Tell Us What You Think About the Large Hadron Collider.

>> Sunday, November 29, 2009


I asked for ideas on my other blog, Rocket Scientist, and I got a number of great ideas. Given that I'm dependent on reader input on this blog, this is where I'm going to use them.

So, I'm going to start with Patricia Rockwell, who asked about the Hadron Collider. She'd asked about Hadron before here when she asked about the end of the world. And I've talked about here here, too.

Truth is, I don't really think about it much at all. I'm not a theoretical physicist. I mean it's cool beans, interesting to me like any technical marvel that doesn't necessarily have a practical use. I used to work with the former chief engineer of the never quite completed Super Collider.

Do I worry about it making black holes? Nope. That's not my understanding of how they are created and what they are.

Will it bring the end of the world? I find it highly unlikely.

Will it change the world for regular people? Probably not. It's for theoretical physicists to try to test theories, but the practical applications, if any, aren't exactly forthcoming. Fun stuff but more academic than useful for the short term.

At least, that's what I think. And, truthfully, I've been wrong before.

8 comments:

  • Boris Legradic
     

    I am of course biased, but I think the LHC is awesome stew with an extra helping of awesome. Not only as the biggest and most complicated machine ever built (and they only had one major breakdown - talk about astounding engineering!), but as a bastion of basic research.
    Much too often you hear people complaining that basic research is a waste of money, that they'd rather have the money spent on things that are 'of some use'. They all forget that it was basic research that got us 90% (<-number pulled out of my ass) of our modern amenities, including everything to do with transistors, and that it is impossible to make major breakthroughs in technology without basic research.

    I'll stop here before this develops in a full-blown rant.

    Just as an aside, Bee at Backreaction has a very understandable and simple refutation about the insane black-hole scare here.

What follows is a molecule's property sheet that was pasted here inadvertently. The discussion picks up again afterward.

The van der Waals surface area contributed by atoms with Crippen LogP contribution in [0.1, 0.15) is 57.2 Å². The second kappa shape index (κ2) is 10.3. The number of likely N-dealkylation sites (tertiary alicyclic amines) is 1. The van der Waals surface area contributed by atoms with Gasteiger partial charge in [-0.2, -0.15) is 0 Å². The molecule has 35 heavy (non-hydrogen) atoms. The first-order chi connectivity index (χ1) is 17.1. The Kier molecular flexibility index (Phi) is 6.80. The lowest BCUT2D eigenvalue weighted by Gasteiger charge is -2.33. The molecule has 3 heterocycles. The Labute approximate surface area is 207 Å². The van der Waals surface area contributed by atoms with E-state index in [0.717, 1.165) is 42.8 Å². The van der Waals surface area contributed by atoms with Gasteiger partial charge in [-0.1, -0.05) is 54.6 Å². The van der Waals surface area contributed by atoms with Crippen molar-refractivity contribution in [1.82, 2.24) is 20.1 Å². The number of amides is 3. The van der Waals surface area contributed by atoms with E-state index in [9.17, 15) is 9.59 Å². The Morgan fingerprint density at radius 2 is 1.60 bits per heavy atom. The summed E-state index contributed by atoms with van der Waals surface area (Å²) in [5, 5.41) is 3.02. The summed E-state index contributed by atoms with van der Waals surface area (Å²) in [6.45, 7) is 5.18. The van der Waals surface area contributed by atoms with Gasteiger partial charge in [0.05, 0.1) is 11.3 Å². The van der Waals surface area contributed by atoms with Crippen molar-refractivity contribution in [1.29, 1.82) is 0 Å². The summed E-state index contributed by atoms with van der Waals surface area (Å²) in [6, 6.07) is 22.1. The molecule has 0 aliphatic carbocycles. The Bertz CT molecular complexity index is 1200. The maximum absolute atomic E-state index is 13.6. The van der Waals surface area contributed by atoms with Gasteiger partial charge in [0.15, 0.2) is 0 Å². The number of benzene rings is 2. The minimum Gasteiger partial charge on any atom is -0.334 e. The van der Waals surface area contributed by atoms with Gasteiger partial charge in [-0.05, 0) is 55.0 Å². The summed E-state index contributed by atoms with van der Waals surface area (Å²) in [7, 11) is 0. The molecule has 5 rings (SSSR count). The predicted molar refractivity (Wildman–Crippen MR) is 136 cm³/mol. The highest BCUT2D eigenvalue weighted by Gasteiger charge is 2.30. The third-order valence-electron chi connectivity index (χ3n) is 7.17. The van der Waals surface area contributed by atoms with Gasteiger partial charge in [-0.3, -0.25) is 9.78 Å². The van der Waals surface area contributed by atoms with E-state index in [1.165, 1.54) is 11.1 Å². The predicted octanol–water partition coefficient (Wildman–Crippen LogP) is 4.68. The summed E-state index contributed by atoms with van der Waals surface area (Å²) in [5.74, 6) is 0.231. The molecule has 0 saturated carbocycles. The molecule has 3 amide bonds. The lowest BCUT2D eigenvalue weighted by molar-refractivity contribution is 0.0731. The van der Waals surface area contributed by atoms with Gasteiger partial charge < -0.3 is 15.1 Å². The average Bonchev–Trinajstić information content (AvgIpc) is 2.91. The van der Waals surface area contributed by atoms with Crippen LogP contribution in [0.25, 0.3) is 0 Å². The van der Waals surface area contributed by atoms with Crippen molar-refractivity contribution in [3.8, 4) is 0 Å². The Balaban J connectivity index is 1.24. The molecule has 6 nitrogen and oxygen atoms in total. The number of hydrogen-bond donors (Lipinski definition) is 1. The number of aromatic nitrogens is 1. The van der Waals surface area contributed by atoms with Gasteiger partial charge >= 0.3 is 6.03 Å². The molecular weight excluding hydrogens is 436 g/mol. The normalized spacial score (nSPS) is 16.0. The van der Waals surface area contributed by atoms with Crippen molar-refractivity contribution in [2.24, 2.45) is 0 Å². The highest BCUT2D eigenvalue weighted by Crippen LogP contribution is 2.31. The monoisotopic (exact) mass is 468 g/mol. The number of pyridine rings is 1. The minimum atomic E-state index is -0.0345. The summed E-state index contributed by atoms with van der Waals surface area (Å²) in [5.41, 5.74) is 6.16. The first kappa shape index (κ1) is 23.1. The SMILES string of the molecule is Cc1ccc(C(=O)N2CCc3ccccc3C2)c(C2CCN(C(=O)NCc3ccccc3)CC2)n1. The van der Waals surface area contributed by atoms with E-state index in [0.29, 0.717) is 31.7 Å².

• Stephanie B
     

    Don't confuse my opinion with thinking it's a waste. I don't think great literature is a waste, great music, fantastic architecture, learning ancient history or space exploration was a waste and, for many people, they don't see the practical use. If you ask me about the latter, I can give you a litany of why space was useful, but I've discovered, even telling other engineers is fruitless. They just don't get the advantage. But, since I've been out of the theoretical physics world for a few decades now, I'm just not aware of the practical applications, if any. Everything I've heard is either to watered down or too esoteric to be of any use other than for physics philosophical differences. That doesn't, however, mean it isn't worth it. I think the pursuit of science for science's sake, at the worst, is no more worthless than pursuing any other great learning and, in general, much better because you can always open up avenues that do have practical applications.

    And she did ask what I think. I'm inherently truthful.

    In all fairness, I'm sure many people said the same thing about Einstein's theories, yet, within years, we had formed great weapons as well as power generation facilities that still power a substantial portion of the world today.

    So, there you go.

  • Project Savior
     

    I was about to mention relativity but you beat me to it.
    Anything that gives us a clearer picture of the universe we live in leads to practical innovations sooner or later, usually sooner.

  • Boris Legradic
     

    Hey Stephanie, I didn't want to imply that you don't appreciate basic science - in fact, from your post I gather that you do. I just wanted to, well, parade my pet-peeve, I guess. Should have made that clear, sorry.

  • Patricia Rockwell
     

    Thanks, Stephanie, for answering my question. I guess I got really interested in the Collider when I read Robert Sawyer's novel "Flash Forward" and I was wondering more of the possibility of the Collider causing changes in the time continuum. I didn't know about the "black hole" theory.

  • Stephanie B
     

    The Robert Sawyer connection explains both your and flit's interest in the Collider. Me, I'm sure it made for a great book, but I'm not expecting any time fluctuations or anomalies from the collider. I'm not saying I couldn't be wrong, but I doubt it's plausible, let alone likely.

    Believe me, the people working this huge facility don't want to do any damage.

  • Jeff King
     

    This is all news to me... i'll have to look into it.

    thx

  • The Mother
     

    While we're on literature that comes from colliders, the Quantum Gravity series (Justina Robson) is interesting, even if I think the last two have not been as good as the first two.

    Premise is that the (now defunct) Texas Superconducting Supercollider tore a hole in reality, opening up the passages to other worlds that coexist with ours. And, mysteriously, no one remembers what life was like before it happened.

    Novels are just that, fiction. Reality is that the LHC is a great tool for physicists, but pretty boring for novel fodder, unless they prove string theory, which opens up all sorts of new ideas.

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